The Great Bear Rainforest is a temperate rain forest on the Pacific coast of British Columbia, Canada comprising 6.4 million hectares. It is part of the larger Pacific temperate rainforest ecoregion, which is the largest coastal temperate rainforest in the world.
The Great Bear Rainforest was officially recognized by the Government of British Columbia in February 2016, when it announced an agreement to permanently protect 85% of the old-growth forested area from industrial logging. The forest was admitted to the Queen’s Commonwealth Canopy in September of the same year.
Robert F. Kennedy, Jr., calls the Great Bear Rainforest “the planet’s last large expanse of coastal temperate rain forest.” Stretching for more than 250 miles along the coast of British Columbia, the 21-million-acre wilderness is sometimes called the Amazon of the North.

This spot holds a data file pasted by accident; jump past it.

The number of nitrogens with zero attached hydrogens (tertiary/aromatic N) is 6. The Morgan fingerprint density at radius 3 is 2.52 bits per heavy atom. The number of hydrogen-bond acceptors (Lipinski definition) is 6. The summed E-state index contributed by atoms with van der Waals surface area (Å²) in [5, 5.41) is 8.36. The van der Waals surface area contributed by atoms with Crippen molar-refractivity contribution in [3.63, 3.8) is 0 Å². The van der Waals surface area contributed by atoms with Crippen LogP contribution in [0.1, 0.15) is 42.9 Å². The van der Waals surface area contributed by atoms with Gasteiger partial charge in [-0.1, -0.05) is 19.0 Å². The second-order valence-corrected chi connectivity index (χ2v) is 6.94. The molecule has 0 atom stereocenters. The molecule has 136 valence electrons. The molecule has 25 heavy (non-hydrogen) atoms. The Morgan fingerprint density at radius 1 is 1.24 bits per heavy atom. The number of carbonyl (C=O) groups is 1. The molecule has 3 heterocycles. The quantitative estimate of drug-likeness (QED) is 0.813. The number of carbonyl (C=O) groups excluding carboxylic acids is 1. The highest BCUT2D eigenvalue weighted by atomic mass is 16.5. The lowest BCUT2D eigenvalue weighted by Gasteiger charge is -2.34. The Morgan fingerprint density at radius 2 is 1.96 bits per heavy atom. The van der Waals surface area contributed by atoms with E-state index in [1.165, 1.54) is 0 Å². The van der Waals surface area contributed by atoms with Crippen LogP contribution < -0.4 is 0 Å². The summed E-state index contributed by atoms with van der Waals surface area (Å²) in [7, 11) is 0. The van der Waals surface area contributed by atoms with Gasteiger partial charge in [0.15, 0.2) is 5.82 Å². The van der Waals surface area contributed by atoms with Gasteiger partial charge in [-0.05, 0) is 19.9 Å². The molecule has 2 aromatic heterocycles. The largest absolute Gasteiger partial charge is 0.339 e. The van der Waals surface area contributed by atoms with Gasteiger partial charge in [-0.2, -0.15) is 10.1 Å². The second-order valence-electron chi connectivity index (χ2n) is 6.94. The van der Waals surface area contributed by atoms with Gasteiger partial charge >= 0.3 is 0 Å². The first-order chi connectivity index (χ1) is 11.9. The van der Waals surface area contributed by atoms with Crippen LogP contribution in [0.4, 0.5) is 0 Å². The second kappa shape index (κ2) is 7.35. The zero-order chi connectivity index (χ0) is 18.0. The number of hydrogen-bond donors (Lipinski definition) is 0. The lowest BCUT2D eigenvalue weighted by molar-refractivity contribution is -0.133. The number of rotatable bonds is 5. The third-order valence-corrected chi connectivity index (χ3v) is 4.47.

The vast, sodden land encompasses 1,000-year-old cedars, waterfalls spouting off the sides of moss-covered mountains, granite-dark waters, and glacier-cut fjords. This remote expanse is home to many First Nations communities as well as abundant wildlife: coastal gray wolves, grizzly bears, Sitka deer, cougars, mountain goats, orca, salmon, sea lions, sea otters, humpback whales, and its most celebrated resident, the rare, cream-colored Kermode bear, or sprit bear, considered sacred by the T’simshian people. (Spotting a spirit bear takes a lot of patience, even more luck, and the expert tracking skills of a local guide.)
From late August to the middle of October, thousands of returning salmon draw wildlife to the local rivers, making this the best time to view grizzly bears and the elusive Kermode bear. Trout fishing is in season year-round, and different Pacific salmon species run the rivers from April through October.